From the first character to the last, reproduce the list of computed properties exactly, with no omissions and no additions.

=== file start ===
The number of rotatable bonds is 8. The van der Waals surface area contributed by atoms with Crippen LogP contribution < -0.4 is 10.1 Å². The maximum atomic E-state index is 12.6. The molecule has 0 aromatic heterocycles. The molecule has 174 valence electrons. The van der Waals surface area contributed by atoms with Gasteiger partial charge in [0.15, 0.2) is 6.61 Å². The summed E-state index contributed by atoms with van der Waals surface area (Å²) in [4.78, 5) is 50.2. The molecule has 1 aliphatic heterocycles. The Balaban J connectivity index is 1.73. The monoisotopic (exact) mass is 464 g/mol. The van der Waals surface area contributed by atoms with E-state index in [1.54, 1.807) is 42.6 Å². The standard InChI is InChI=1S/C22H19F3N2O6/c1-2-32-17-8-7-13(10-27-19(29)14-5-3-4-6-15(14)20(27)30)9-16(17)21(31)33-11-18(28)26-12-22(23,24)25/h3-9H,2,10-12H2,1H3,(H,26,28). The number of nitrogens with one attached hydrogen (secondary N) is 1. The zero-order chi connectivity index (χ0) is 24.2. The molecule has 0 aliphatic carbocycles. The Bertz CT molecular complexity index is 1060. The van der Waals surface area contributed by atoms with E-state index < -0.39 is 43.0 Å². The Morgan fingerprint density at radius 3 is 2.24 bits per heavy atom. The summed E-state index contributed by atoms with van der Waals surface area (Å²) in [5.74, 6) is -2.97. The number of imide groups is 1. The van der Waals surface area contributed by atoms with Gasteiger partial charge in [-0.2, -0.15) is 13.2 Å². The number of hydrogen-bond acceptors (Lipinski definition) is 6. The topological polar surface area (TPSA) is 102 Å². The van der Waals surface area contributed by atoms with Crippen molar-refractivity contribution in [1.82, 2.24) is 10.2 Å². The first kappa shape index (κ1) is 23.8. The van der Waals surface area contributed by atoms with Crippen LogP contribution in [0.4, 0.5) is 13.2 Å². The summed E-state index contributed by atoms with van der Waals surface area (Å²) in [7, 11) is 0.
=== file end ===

The number of rotatable bonds is 8. The van der Waals surface area contributed by atoms with Crippen LogP contribution < -0.4 is 10.1 Å². The maximum atomic E-state index is 12.6. The molecule has 0 aromatic heterocycles. The molecule has 174 valence electrons. The van der Waals surface area contributed by atoms with Gasteiger partial charge in [0.15, 0.2) is 6.61 Å². The summed E-state index contributed by atoms with van der Waals surface area (Å²) in [4.78, 5) is 50.2. The molecule has 1 aliphatic heterocycles. The Balaban J connectivity index is 1.73. The monoisotopic (exact) mass is 464 g/mol. The van der Waals surface area contributed by atoms with E-state index in [1.54, 1.807) is 42.6 Å². The standard InChI is InChI=1S/C22H19F3N2O6/c1-2-32-17-8-7-13(10-27-19(29)14-5-3-4-6-15(14)20(27)30)9-16(17)21(31)33-11-18(28)26-12-22(23,24)25/h3-9H,2,10-12H2,1H3,(H,26,28). The number of nitrogens with one attached hydrogen (secondary N) is 1. The zero-order chi connectivity index (χ0) is 24.2. The molecule has 0 aliphatic carbocycles. The Bertz CT molecular complexity index is 1060. The van der Waals surface area contributed by atoms with E-state index < -0.39 is 43.0 Å². The Morgan fingerprint density at radius 3 is 2.24 bits per heavy atom. The summed E-state index contributed by atoms with van der Waals surface area (Å²) in [5.74, 6) is -2.97. The number of imide groups is 1. The van der Waals surface area contributed by atoms with Gasteiger partial charge in [-0.2, -0.15) is 13.2 Å². The number of hydrogen-bond acceptors (Lipinski definition) is 6. The topological polar surface area (TPSA) is 102 Å². The van der Waals surface area contributed by atoms with Crippen molar-refractivity contribution in [1.82, 2.24) is 10.2 Å². The first kappa shape index (κ1) is 23.8. The van der Waals surface area contributed by atoms with Crippen LogP contribution in [0.4, 0.5) is 13.2 Å². The summed E-state index contributed by atoms with van der Waals surface area (Å²) in [7, 11) is 0.